THE ANN WATERFALL STUDENT AWARD
The winner of this prestigious award will receive £1,000. The award, funded by The Anglo-Portuguese Society and supported by Canning House.
All nominations are presented to a selection panel comprising of an academic, a representative from the Portuguese Embassy in the United Kingdom and a member of The Anglo-Portuguese Society Executive Committee, who will on behalf of The Anglo-Portuguese Society agree upon the winning candidate.
The guidelines for eligibility for nomination were changed in 2014 to reflect the expansion in Lusophone Studies and Portuguese language learning in this country.
The nomination requirements and procedures are that:
The Society's decision will be final; where there are candidates of equal merit, the Society will give preference to those aiming to continue their Portuguese studies at postgraduate level.
Presentation of the Award will be made by a representative of The Anglo-Portuguese Society, at a mutually agreed date at one of the Society’s events.
Details of the 2020 award will be announced in due course.
31 YEARS OF THE STUDENT AWARD
Originally named the "Best Student of Portuguese Prize", with the award given to the nominated University to be distributed by the University Professor amongst one or more students.
The Society is privileged to have continued to count on the support of the Portuguese Embassy. Whilst there is no longer a monetary contribution, a representative nominated to sit on the Executive Committee by the Portuguese Ambassador sits on the jury that is now responsible for selecting the winner of the prize.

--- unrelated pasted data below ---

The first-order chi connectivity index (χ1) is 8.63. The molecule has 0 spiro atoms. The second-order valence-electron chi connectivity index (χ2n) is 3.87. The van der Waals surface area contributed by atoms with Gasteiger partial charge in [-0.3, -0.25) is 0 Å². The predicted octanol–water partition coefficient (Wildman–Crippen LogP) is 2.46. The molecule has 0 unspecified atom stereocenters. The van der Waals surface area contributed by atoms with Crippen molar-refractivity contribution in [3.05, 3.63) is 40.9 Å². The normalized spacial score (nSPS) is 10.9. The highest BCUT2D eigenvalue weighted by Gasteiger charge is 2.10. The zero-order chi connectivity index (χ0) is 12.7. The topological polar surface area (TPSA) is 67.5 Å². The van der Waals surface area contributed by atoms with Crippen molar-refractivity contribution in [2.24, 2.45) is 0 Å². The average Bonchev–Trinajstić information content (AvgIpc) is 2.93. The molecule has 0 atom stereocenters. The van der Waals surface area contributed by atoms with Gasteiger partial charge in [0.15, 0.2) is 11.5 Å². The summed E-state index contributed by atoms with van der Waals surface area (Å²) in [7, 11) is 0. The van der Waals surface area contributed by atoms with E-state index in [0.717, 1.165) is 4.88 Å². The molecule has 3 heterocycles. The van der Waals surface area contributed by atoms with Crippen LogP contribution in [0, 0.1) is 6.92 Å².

The Executive Committee member Juliet Perkins oversees the Award and reviews the rules annually.
The award was renamed the Ann Waterfall Award in 2011, in memory of the Society's longest serving Secretary of 20 years Ann Waterfall.
With the support of Canning House, the Society has on occasion been fortunate to give a prize of £1,000 that includes £500 from the Society's Restricted Fund.
2021Zsofia Elek of The University of Edinburgh
I started studying Portuguese from scratch in my first year at the University of Edinburgh. Coming from a linguistics background, I thoroughly enjoyed learning all about the Portuguese language and its quirks. What really surprised me, however, is how much I loved finding out more about the literature and history of the Portuguese-speaking nations, from the fierce poetry of Conceição Evaristo to the haunting prose of Luis Bernardo Honwana.In my third year, I had the opportunity to travel abroad to study at the Universidade de Lisboa. Here, I took a mixture of courses relating to both Portuguese linguistics and the Lusophone cultures. I learnt much about the deep cultural myths of Portugal in Mitos da Cultura Portuguesa and the different variations of spoken Portuguese across the country in Dialetologia. It was at this University that I first heard about the Mirandese linguistic community that lives in the Northeast of Portugal. I have always been fascinated by linguistic minorities and as such, I decided to focus my final-year dissertation project on this community. For this, I interviewed some incredible Mirandese-Portuguese bilinguals and carried out sociolinguistic research on the current and future vitality of the Mirandese language based on these interviews. I found it an absolute pleasure to be able to connect my passion for both linguistics and Portuguese throughout this project and I am looking forward to committing myself further to working on such projects in my future where I aim to continue with my Portuguese studies.